“The Uniting Church views climate change as a most serious threat to humanity that must be tackled urgently,” said the moderator of the Uniting Church in Western Australia, Rev Steve Francis.
“The time has come to aim higher on climate change action. The Australian Government, along with global leaders, has a unique opportunity at the upcoming United Nations climate talks in Paris to commit to carbon emission reduction targets that prevent the worst impacts of climate change.”
At the Uniting Church’s 39th meeting of the Synod of Western Australia over the weekend, members of the Synod paused to make a symbolic action calling for stronger action on climate change.
“Western Australia is particularly exposed to changes in climate with noticeable impacts already being felt in our agricultural sector and urban water supply. The unique and vulnerable flora and fauna species of the South West are at particular risk and we feel a responsibility to advocate for this wonderful network of ecosystems,” Steve said.Continue Reading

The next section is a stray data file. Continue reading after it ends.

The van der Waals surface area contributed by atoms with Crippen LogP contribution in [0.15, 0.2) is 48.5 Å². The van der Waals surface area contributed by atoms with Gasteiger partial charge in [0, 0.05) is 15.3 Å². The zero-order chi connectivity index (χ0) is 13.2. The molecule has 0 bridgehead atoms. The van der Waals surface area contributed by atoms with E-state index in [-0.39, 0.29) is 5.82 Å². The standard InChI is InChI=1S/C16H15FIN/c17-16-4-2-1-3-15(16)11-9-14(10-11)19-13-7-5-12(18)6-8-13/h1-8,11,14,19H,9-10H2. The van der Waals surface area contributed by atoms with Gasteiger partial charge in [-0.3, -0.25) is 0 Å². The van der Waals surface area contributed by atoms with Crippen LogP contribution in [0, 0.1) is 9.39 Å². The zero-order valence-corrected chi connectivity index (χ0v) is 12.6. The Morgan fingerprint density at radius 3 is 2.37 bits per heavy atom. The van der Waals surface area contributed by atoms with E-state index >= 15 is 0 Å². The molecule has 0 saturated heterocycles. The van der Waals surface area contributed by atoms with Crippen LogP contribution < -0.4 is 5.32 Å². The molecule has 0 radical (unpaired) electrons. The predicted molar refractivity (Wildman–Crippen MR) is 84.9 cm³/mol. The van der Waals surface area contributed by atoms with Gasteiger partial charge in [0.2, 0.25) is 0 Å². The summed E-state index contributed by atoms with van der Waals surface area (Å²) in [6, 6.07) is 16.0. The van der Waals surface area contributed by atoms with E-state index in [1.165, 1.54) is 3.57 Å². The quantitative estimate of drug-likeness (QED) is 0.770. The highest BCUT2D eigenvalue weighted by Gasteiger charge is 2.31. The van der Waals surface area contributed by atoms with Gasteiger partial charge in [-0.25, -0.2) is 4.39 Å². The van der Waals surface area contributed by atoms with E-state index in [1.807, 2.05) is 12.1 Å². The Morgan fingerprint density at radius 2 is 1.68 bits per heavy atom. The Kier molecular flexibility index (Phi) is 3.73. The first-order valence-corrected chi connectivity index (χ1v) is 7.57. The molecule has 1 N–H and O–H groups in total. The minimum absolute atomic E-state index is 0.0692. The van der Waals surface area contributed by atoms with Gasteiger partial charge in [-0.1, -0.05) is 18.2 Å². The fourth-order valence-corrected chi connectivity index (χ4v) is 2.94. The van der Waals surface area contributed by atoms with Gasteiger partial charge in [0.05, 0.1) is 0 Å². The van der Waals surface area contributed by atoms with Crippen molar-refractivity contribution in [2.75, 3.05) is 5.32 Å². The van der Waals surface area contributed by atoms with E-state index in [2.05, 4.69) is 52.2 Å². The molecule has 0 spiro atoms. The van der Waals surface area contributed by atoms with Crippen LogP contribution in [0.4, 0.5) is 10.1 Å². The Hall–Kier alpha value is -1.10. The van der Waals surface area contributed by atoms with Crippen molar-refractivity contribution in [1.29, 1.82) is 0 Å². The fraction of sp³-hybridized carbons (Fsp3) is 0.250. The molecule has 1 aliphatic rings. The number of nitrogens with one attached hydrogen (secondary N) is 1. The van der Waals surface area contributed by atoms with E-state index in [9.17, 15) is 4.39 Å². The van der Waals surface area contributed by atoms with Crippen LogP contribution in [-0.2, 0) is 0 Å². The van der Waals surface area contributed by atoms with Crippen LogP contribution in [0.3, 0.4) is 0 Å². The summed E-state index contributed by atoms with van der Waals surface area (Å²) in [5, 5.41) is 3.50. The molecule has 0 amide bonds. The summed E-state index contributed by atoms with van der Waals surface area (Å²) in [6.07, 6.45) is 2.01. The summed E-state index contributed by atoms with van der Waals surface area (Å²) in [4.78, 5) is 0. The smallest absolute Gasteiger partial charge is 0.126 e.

The World Council of Churches (WCC) announced it will hold an Interfaith Summit on Climate Change on September 21-22 in New York City. At the summit, organised together with Religions for Peace, more than 30 religious leaders will take a united stand to encourage international and political leaders to address concretely the causes and consequences of climate change.
The interfaith summit is being held immediately before the United Nations (UN) Climate Summit, called by UN Secretary General Ban Ki-Moon, to galvanize and catalyze climate action, bringing bold announcements and actions that will reduce emissions, strengthen climate resilience, and mobilize political will for a meaningful legal agreement in 2015.
WCC members said they hoped their united voice would be also heard at the upcoming Conferences of Parties of the UN Framework Convention on Climate Change in Lima in December 2014 and in Paris in 2015. Continue Reading
In researching for this edition’s feature article, I recently took a quiz to find out my ecological footprint (find out more at www.wwf.org.au). It turns out that if everyone on earth consumed as much as I do, we would need three planet Earths to sustain us. THREE! That must be about the average, because the same is said for Australia as a whole.
Interestingly though, I took the test for a second time, this time ticking all the right boxes while still living in Australia. I pretended I was a vegan, didn’t drive, lived in a ‘green’ house and hardly ever bought new gadgets or fashion. With all this, it would still take 1.5 planets to sustain that lifestyle if everyone on the planet lived in the same way. We would still kill the planet. Continue Reading